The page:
Researchers at the University of Pittsburgh, together with the Pittsburgh Supercomputing Center (PSC), and the School of Computer Science at Carnegie Mellon University, Pennsylvania, US, have developed a new version of their agent-based modeling system for epidemic dynamics. The large-scale modeling program, known as FRED (Framework for Reconstructing Epidemiological Dynamics), enables researchers to investigate and understand the possible courses of future epidemics - and how they might control and alleviate them.
FRED is able to simulate the fine-grained actions of individuals in a given region, as they go about their daily lives and interact with other individuals in their households, neighborhoods, schools, and workplaces. These simulations combine US census data with other school and workplace databases to ensure a realistic representation of the US population. The numbers of households, people, children in schools, adults at work, and commuting distances are accurate to within a few percent over most US communities
Researchers can introduce a virtual disease into societal models, and see how it transmits from person to person as they evaluate various interventions."What are the possible effective vaccination programs, school closure policies, sick leave policies, or social distancing norms? These are the policy questions we are interested in," says John Grefenstette, director of the Public Health Dynamics Laboratory at the School of Public Health at Pittsburgh.
"FRED currently supports a variety of epidemic research areas from how viruses evolve resistance, to human behaviors like which sub-populations decide to accept a vaccine if it is available or decide to stay home when sick, and how this behavior affects a population level epidemic. The models in FRED account for these variations as well as combinations of variations to predict a more accurately how an epidemic spreads," explains Grefenstette.
Most recently, PSC's Shawn Brown, director of Public Health Applications, and Jay DePasse, senior computational public health specialist, have spearheaded efforts to create a multi-threaded version of FRED. "Since we're running a stochastic model, we have to run several instances of the same model with the same initial conditions to get statistically meaningful results," explains Brown. "Blacklight is a great architecture for us because we can run several instances of a really large shared memory application. The performance is great."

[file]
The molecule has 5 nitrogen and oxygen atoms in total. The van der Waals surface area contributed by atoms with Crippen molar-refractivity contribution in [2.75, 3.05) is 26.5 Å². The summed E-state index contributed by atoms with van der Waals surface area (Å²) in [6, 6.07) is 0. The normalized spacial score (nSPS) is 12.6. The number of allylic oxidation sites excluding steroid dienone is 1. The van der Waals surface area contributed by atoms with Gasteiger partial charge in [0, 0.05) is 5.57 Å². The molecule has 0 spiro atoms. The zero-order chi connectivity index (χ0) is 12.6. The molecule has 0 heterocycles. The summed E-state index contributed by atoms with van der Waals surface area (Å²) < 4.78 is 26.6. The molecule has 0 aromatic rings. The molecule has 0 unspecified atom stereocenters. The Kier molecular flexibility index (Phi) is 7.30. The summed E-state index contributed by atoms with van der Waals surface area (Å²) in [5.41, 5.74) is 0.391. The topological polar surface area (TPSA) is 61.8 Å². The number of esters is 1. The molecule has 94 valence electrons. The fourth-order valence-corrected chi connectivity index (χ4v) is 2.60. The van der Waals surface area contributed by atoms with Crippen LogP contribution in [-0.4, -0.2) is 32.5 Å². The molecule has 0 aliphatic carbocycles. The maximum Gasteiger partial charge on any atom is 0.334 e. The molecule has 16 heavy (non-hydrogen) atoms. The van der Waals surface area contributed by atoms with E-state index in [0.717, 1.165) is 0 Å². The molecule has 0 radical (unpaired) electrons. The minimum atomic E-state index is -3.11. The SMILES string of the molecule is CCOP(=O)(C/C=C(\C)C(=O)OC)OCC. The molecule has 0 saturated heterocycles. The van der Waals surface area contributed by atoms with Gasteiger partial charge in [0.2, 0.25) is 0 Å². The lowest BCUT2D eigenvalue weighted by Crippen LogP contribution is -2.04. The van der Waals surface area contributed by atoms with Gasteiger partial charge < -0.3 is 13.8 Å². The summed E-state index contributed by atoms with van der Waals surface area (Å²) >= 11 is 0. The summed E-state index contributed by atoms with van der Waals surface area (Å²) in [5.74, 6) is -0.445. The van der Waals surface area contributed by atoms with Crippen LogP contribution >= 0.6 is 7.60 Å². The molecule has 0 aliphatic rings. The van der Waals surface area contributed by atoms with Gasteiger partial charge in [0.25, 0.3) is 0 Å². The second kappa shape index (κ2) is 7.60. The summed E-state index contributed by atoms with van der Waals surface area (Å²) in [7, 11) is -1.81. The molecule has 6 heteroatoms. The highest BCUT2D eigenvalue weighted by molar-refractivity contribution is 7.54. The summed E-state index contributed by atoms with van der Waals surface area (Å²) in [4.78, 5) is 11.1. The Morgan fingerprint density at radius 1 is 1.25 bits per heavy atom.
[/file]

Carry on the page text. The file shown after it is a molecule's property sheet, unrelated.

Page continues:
A simulation for a typical US influenza epidemic takes about 3.5 hours running 16 threads on Blacklight. Smaller runs on counties with populations of 1 million, for example, can run on a laptop in 30 seconds - compared to a single threaded run, which takes about two minutes on the same laptop. All told, FRED requires around 750 megabytes of memory per million persons, so not all states in the US could conveniently run on common hardware.
"Simulating the entire state of Pennsylvania would require about 6.5 gigabytes, which could run on a laptop in minutes depending on how powerful it is," adds DePasse. "California or New York would require special computing resources, and if we wanted to run the entire US population we would need roughly 200 gigabytes of memory. And that's just a baseline before layering on additional parameters in the application, such as a more or less sophisticated agent, a more or less severe epidemic, as well as others."
The Public Health Dynamics Laboratory at Pittsburgh is funded by the MIDAS (Models of Infectious Disease Agent Study) National Center of Excellence, which provides policy makers and public health organizations with critical information. Organizations include the US Department of Health and Human Services, Department of Homeland Security, Biodefense Advanced Research Development Authority (BARDA), and the Centers for Disease Control and Prevention.
Last week, the World Health Organization advised healthcare workers around the world of 55 confirmed cases of Middle Eastern Respiratory Syndrome (MERS), mainly in four Middle Eastern countries. They also confirmed that travellers have started to spread the disease. However, MERS is just the latest virus with the potential to morph into an epidemic. HIV, Malaria, SARS, and H1N1 make headlines while scientists struggle to create vaccines for these highly variable and evasive viruses.
Ultimately, systems like FRED are critical to scientists' ability to stay one step ahead of future epidemics, and to intervene and mitigate when outbreaks inevitably happen. In the future, researchers and developers will add more populations and disease models to FRED. Current international populations include Taiwan and Thailand, and work continues on India, China, and Brazil. "The ultimate goal is to provide a multi-disease, multi-population platform for universities and labs studying various models of infectious disease - models that accurately inform policy makers on public health issues," says Grefenstette.
To learn more about the open source modeling system, download the application, or run the simulator, visit the FREDwebsite.